Food and Sleep

Here’s what you need to know:

1) What you eat can have a direct effect upon how long you need to sleep

2) Carbs help stimulate the release of serotonin and can be a useful sleep aid

Food and Sleep

Food is important when considering sleep for two primary reasons; food can dictate how long we need to sleep and it can also help stimulate the production of hormones which facilitate sleep.

Dietary inflammation can have a huge impact upon our sleep needs. Sleep is the key means by which the body heals itself and repairs inflammation. New research indicates that the body is highly responsive to levels of inflammation within the body; the higher levels of inflammation are, the more sleep is needed. The particular importance of diet and dietary inflammation in dictating our sleep needs was demonstrated by a recent study which compared a control group of mice to a group given a typical american diet full of inflammatory trans fats and sugars. [1] The amount of time the experimental mice spent sleeping increased significantly. The scientists then severed the vagus nerve of the experimental mice, the nerve which is used for communication between the brain and the gut, and the sleep needs of the mice reduced back to those of the control group.

There are two very important messages which can be taken from this study. The first is that we are able to exercise a surprising amount of influence over our sleep requirements; the amount of sleep we need is not fixed, but is instead a reflection of the amount of inflammation created through our lifestyle. The second point, which follows on from this first, is that what we eat appears to have a direct correlation with how much we need to sleep. Taking this to the extreme bio-hacker Dave Asprey has claimed that by following an ultra-strict anti-inflammatory diet he has been able to survive on well under 6 hours sleep a night for years. Whilst most of us may not be willing to make quite the sacrifices needed for this it is clear that by eating better we not only improve our health but also reduce our need for sleep, giving us more time to do the things we enjoy or be with those we care about.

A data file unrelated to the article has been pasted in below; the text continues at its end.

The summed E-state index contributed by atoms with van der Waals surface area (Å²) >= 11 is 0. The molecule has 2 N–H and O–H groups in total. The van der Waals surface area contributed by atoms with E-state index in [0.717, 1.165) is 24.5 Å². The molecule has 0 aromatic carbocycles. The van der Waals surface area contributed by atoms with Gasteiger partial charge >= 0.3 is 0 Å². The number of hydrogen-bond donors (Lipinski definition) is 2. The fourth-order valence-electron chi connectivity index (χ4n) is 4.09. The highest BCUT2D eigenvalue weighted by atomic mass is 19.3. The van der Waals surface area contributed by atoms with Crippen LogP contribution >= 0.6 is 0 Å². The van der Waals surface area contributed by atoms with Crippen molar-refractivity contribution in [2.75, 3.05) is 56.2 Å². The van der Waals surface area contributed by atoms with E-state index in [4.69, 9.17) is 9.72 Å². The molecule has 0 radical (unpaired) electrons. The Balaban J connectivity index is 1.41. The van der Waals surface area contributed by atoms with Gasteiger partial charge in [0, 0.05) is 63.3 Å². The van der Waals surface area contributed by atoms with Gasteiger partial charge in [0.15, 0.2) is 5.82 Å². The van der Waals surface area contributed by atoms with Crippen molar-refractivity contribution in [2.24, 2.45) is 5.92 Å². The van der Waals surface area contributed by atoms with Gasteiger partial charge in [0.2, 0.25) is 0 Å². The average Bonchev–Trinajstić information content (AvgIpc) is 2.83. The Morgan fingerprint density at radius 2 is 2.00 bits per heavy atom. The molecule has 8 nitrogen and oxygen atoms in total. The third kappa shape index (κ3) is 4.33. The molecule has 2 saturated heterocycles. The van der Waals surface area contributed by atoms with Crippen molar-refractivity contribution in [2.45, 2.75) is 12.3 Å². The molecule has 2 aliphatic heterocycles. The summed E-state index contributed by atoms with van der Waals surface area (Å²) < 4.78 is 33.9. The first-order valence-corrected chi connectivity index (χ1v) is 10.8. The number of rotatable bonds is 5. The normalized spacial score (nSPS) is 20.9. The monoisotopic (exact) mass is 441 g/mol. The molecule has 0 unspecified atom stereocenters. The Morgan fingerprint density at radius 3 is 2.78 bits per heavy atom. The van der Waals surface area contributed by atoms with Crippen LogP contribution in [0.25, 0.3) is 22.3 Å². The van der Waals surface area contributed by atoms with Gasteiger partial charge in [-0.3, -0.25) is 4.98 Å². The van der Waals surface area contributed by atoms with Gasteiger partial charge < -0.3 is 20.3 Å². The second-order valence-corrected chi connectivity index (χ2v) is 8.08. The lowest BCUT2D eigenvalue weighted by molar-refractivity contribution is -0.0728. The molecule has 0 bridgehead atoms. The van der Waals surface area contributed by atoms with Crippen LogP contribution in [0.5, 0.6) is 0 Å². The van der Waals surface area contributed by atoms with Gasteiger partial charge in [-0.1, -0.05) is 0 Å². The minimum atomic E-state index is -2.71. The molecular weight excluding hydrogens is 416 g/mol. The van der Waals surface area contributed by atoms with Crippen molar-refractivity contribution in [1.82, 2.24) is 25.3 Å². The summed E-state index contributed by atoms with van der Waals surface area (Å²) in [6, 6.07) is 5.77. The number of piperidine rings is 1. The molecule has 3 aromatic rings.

Food not only helps dictate how much sleep we need, but can also help us fall asleep in the first place. For example, have you ever eaten a big lunch and felt unable to concentrate afterwards? Many people know that carbs can have a soporific effect but rarely do people think about this when considering their food choices. Carbs prompt the brain to make serotonin, which is a “feel good” hormone that has a relaxing effect upon the body. Serotonin is also thought to give you that satisfied feeling from food which helps promote sleep. The blood sugar rise and fall that accompanies carbs also tends to induce lower energy levels and a desire for sleep. This means that a carb rich snack, such as some toast or a bowl of muesli, before bed can harness the power of serotonin to your advantage to help you fall asleep. It is important not to stuff yourself, as this can cause indigestion and hurt sleep quality, but a small snack about an hour before bed may help you relax and unwind. Timing your nutrient intake to aid your body’s natural processes will be a consistent theme in this blog, and this is an example of a really simple change that can help make your sleep more efficient.

So when trying to fine tune your sleep getting your diet really dialed in can be a surprisingly significant factor, and is a nice demonstration of how these synergies work in the body; get your diet right and you’ll find sleep easier, you’ll have higher energy levels and be able to keep working hard and coming back refreshed.

Alex

 

[1] http://ajpregu.physiology.org/content/274/1/R168

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